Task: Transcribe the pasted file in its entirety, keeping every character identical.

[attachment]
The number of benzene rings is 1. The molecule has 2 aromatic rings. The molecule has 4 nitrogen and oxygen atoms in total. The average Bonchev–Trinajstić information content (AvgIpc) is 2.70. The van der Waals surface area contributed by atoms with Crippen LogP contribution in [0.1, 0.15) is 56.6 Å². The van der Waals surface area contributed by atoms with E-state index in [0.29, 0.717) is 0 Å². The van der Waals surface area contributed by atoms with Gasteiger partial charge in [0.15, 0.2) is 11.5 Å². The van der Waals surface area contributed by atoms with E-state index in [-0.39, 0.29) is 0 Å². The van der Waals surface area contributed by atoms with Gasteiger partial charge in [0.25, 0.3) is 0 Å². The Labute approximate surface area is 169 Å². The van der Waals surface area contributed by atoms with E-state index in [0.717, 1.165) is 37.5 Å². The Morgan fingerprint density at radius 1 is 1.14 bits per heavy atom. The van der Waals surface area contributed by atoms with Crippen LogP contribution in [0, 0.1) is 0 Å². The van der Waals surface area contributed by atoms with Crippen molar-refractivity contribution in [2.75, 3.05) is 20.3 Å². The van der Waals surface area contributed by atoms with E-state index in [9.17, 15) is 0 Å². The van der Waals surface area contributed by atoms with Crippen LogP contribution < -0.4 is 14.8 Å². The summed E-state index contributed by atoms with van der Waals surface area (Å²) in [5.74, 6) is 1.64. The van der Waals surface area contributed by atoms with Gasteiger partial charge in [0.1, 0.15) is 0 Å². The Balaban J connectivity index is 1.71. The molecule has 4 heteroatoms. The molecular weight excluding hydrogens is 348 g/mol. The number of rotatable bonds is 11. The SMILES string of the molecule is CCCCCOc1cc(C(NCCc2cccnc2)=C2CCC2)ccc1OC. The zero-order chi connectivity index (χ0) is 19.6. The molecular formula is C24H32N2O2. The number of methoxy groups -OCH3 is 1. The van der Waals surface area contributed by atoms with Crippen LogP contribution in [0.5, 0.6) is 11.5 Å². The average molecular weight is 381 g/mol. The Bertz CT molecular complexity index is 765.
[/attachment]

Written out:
The number of benzene rings is 1. The molecule has 2 aromatic rings. The molecule has 4 nitrogen and oxygen atoms in total. The average Bonchev–Trinajstić information content (AvgIpc) is 2.70. The van der Waals surface area contributed by atoms with Crippen LogP contribution in [0.1, 0.15) is 56.6 Å². The van der Waals surface area contributed by atoms with E-state index in [0.29, 0.717) is 0 Å². The van der Waals surface area contributed by atoms with Gasteiger partial charge in [0.15, 0.2) is 11.5 Å². The van der Waals surface area contributed by atoms with E-state index in [-0.39, 0.29) is 0 Å². The van der Waals surface area contributed by atoms with Gasteiger partial charge in [0.25, 0.3) is 0 Å². The Labute approximate surface area is 169 Å². The van der Waals surface area contributed by atoms with E-state index in [0.717, 1.165) is 37.5 Å². The Morgan fingerprint density at radius 1 is 1.14 bits per heavy atom. The van der Waals surface area contributed by atoms with Crippen LogP contribution in [0, 0.1) is 0 Å². The van der Waals surface area contributed by atoms with Crippen molar-refractivity contribution in [2.75, 3.05) is 20.3 Å². The van der Waals surface area contributed by atoms with E-state index in [9.17, 15) is 0 Å². The van der Waals surface area contributed by atoms with Crippen LogP contribution < -0.4 is 14.8 Å². The summed E-state index contributed by atoms with van der Waals surface area (Å²) in [5.74, 6) is 1.64. The van der Waals surface area contributed by atoms with Gasteiger partial charge in [0.1, 0.15) is 0 Å². The Balaban J connectivity index is 1.71. The molecule has 4 heteroatoms. The molecular weight excluding hydrogens is 348 g/mol. The number of rotatable bonds is 11. The SMILES string of the molecule is CCCCCOc1cc(C(NCCc2cccnc2)=C2CCC2)ccc1OC. The zero-order chi connectivity index (χ0) is 19.6. The molecular formula is C24H32N2O2. The number of methoxy groups -OCH3 is 1. The van der Waals surface area contributed by atoms with Crippen LogP contribution in [0.5, 0.6) is 11.5 Å². The average molecular weight is 381 g/mol. The Bertz CT molecular complexity index is 765.